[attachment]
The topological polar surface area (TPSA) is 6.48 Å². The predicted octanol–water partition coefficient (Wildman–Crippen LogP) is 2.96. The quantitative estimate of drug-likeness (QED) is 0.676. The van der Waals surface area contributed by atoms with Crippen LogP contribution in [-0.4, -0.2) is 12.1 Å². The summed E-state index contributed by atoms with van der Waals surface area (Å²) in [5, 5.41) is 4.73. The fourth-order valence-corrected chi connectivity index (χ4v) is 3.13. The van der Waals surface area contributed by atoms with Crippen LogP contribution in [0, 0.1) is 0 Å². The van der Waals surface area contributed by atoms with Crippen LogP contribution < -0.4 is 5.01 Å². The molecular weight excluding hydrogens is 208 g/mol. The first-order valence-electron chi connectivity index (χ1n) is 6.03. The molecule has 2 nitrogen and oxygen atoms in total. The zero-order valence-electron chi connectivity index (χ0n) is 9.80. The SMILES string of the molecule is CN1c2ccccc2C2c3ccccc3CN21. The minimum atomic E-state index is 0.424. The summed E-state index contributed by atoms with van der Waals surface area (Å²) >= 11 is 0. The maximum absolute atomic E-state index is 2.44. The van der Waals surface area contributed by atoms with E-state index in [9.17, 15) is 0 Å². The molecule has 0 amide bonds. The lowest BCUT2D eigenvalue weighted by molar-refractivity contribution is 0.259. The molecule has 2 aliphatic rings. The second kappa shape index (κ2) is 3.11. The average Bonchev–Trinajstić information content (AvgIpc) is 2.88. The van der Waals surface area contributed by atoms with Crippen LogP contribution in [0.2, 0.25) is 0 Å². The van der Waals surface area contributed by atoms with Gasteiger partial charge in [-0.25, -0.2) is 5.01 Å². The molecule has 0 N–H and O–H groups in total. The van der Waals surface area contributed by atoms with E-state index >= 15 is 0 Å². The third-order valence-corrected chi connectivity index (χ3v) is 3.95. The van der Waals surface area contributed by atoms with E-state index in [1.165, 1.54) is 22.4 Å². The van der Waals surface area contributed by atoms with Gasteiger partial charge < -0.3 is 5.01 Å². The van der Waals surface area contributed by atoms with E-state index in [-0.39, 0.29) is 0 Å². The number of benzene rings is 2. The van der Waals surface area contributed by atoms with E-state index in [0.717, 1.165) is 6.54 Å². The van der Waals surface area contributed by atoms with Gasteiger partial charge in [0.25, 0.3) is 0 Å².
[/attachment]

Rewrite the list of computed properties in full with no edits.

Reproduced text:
The topological polar surface area (TPSA) is 6.48 Å². The predicted octanol–water partition coefficient (Wildman–Crippen LogP) is 2.96. The quantitative estimate of drug-likeness (QED) is 0.676. The van der Waals surface area contributed by atoms with Crippen LogP contribution in [-0.4, -0.2) is 12.1 Å². The summed E-state index contributed by atoms with van der Waals surface area (Å²) in [5, 5.41) is 4.73. The fourth-order valence-corrected chi connectivity index (χ4v) is 3.13. The van der Waals surface area contributed by atoms with Crippen LogP contribution in [0, 0.1) is 0 Å². The van der Waals surface area contributed by atoms with Crippen LogP contribution < -0.4 is 5.01 Å². The molecular weight excluding hydrogens is 208 g/mol. The first-order valence-electron chi connectivity index (χ1n) is 6.03. The molecule has 2 nitrogen and oxygen atoms in total. The zero-order valence-electron chi connectivity index (χ0n) is 9.80. The SMILES string of the molecule is CN1c2ccccc2C2c3ccccc3CN21. The minimum atomic E-state index is 0.424. The summed E-state index contributed by atoms with van der Waals surface area (Å²) >= 11 is 0. The maximum absolute atomic E-state index is 2.44. The van der Waals surface area contributed by atoms with E-state index in [9.17, 15) is 0 Å². The molecule has 0 amide bonds. The lowest BCUT2D eigenvalue weighted by molar-refractivity contribution is 0.259. The molecule has 2 aliphatic rings. The second kappa shape index (κ2) is 3.11. The average Bonchev–Trinajstić information content (AvgIpc) is 2.88. The van der Waals surface area contributed by atoms with Crippen LogP contribution in [0.2, 0.25) is 0 Å². The van der Waals surface area contributed by atoms with Gasteiger partial charge in [-0.25, -0.2) is 5.01 Å². The molecule has 0 N–H and O–H groups in total. The van der Waals surface area contributed by atoms with E-state index >= 15 is 0 Å². The third-order valence-corrected chi connectivity index (χ3v) is 3.95. The van der Waals surface area contributed by atoms with E-state index in [1.165, 1.54) is 22.4 Å². The van der Waals surface area contributed by atoms with Gasteiger partial charge < -0.3 is 5.01 Å². The van der Waals surface area contributed by atoms with E-state index in [-0.39, 0.29) is 0 Å². The number of benzene rings is 2. The van der Waals surface area contributed by atoms with E-state index in [0.717, 1.165) is 6.54 Å². The van der Waals surface area contributed by atoms with Gasteiger partial charge in [0.25, 0.3) is 0 Å².